The Turing Test: What Does It Accomplish?

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The Turing Test: What Does it Accomplish?
The growth of technology over the past several decades has brought about immense inquiry regarding the intelligence, awareness, and consciousness of computers and other forms of technology. From the Jetsons, and Star Wars, to iRobot and Westworld, society has been enthralled with the potentiality of computers possessing human-like qualities; or even having the ability to think on their own. Decades before the growth of technology and the development of computers we have today, a British mathematician, Alan Turing, proposed a test to “determine whether a computer can think or not” (Lawhead, 2011, p. 251). This test, later coined the Turing Test, involves a human judge who interacts with either a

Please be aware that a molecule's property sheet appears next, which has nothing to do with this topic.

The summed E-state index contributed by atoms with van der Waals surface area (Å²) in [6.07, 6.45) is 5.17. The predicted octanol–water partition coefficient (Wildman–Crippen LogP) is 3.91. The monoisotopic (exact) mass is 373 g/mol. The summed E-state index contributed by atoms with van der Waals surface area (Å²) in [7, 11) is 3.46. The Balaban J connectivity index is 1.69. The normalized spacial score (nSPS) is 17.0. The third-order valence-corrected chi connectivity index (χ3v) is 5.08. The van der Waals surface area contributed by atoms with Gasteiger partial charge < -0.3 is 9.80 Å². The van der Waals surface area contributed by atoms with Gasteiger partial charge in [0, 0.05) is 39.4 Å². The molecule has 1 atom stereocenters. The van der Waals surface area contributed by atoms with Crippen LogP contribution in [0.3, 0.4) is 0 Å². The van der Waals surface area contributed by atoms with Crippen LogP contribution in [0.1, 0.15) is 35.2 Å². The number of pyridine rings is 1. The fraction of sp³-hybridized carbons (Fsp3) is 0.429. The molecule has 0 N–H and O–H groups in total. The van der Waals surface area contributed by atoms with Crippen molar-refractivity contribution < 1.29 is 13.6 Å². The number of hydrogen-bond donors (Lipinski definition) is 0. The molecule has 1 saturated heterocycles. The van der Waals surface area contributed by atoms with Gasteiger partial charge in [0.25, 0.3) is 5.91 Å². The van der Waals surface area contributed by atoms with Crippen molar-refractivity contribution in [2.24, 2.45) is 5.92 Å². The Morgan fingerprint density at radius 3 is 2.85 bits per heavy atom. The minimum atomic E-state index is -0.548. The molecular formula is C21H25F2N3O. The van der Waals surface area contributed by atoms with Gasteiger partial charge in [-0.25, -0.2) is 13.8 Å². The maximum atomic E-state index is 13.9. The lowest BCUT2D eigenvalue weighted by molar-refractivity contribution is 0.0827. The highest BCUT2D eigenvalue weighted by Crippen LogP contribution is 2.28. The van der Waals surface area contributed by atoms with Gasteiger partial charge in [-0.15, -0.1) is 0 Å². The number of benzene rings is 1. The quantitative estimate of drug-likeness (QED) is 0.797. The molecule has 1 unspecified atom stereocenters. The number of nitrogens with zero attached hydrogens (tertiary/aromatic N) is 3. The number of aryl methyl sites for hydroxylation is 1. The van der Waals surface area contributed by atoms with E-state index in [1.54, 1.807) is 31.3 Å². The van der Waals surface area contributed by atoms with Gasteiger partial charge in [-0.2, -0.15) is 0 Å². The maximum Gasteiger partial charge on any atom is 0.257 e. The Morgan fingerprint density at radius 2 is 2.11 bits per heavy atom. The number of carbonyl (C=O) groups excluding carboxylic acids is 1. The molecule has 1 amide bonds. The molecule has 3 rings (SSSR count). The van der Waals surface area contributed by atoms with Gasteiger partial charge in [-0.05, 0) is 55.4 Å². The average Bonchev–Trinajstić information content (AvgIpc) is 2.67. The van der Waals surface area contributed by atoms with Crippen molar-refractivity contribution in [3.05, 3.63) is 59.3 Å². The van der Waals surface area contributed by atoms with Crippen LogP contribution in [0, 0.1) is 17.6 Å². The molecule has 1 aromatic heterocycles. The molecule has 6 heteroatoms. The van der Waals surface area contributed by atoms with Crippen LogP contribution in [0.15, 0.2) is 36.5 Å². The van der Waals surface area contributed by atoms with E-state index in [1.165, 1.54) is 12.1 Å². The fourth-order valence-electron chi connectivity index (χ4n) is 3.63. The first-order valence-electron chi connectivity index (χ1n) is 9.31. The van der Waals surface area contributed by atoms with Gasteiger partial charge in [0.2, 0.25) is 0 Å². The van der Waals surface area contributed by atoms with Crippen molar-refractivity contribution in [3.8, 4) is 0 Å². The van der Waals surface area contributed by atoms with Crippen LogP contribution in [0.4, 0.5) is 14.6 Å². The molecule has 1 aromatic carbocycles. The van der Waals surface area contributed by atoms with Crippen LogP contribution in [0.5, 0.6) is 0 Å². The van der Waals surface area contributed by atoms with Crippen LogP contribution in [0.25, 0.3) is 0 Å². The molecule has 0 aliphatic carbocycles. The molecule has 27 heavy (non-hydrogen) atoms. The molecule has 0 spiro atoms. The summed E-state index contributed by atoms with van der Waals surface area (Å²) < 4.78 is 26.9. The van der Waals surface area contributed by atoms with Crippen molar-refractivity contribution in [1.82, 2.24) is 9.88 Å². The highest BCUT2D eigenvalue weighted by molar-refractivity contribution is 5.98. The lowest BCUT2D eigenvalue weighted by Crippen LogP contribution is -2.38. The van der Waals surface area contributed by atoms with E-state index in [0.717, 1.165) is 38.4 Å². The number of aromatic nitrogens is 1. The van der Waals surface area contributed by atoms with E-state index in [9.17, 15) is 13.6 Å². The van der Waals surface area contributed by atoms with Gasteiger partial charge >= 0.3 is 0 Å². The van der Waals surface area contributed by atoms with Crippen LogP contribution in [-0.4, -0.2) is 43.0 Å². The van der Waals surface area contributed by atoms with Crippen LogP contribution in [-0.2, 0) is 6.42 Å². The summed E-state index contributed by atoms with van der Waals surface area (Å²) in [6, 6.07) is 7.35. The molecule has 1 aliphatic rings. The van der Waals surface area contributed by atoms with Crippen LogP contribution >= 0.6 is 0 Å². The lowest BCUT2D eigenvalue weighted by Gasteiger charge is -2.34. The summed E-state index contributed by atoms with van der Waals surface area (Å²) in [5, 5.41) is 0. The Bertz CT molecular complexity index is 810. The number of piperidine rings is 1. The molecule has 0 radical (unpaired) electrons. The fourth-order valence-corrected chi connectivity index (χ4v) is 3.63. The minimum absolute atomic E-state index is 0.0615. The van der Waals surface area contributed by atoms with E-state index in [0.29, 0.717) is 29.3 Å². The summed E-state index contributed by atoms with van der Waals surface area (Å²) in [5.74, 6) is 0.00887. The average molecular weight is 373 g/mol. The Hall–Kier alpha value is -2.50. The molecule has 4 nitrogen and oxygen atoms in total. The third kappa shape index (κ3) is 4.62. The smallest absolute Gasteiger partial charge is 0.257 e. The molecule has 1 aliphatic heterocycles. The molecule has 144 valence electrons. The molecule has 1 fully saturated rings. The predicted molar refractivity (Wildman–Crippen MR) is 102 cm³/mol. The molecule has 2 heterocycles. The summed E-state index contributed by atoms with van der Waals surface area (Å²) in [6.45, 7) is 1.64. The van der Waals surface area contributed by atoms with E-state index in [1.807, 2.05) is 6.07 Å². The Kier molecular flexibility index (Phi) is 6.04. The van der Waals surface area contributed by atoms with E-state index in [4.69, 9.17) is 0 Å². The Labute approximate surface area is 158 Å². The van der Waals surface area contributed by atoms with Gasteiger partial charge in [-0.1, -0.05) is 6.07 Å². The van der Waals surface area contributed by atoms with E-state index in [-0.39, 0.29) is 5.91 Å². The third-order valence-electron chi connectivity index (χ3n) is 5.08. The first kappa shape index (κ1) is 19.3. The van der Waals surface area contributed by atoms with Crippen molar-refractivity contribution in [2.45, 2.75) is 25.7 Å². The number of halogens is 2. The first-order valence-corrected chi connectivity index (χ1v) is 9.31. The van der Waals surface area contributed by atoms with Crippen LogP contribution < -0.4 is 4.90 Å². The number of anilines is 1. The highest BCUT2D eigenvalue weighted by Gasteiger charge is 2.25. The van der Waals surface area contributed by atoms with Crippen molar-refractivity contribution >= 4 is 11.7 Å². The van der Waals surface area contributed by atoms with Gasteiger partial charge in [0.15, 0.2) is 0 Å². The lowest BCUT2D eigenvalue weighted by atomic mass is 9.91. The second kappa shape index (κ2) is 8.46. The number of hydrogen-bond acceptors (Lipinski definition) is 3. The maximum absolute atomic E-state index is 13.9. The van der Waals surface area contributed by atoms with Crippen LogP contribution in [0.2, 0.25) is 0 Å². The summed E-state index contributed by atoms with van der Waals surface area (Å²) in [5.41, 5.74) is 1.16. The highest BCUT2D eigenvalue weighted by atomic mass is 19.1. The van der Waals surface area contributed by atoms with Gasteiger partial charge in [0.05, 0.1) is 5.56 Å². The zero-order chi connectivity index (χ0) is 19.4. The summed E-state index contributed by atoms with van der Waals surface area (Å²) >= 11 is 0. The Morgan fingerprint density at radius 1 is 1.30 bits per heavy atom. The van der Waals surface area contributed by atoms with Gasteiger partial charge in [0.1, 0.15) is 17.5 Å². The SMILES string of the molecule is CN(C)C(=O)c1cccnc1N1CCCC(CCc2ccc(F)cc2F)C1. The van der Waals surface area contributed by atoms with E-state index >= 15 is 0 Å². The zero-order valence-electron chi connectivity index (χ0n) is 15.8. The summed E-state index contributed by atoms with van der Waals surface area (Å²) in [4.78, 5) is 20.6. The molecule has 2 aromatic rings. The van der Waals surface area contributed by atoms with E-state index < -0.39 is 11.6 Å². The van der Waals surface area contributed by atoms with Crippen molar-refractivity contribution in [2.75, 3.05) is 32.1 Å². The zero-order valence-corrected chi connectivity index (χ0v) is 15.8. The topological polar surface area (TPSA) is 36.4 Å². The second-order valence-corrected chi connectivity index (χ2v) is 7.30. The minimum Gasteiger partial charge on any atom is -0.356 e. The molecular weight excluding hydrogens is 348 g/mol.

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Searles goes on to explain that computers cannot have intelligence because they lack intentionality. Intentionality is explained as “mental states (such as beliefs) by which they are directed at or are about objects or states of affairs in the world” (Lawhead, 2010, p. 256). Searles believes that a computer lacks intentionality in that it can manipulate symbols but does not have the causal powers to truly understand what the symbols mean. Intentionality is what separates the act of thinking from the forces that act upon why we are thinking what we are thinking. The Turing test does not measure intentionality, it measures the ability for a computer to act in a way that would convince another person that is not a computer. The Turing Test does not imply an understanding of what it means to be human, have believes, or have a full understanding of the outside work; it only implies that it can imitate the cognitive processes of humans that it is been programed to understand. If intentionality goes beyond answering a question in a way it should be answered rather than answering a question in the way it wants to answer, then it does not show intentionality and thus does not show whether a computer is intelligence; only that it can

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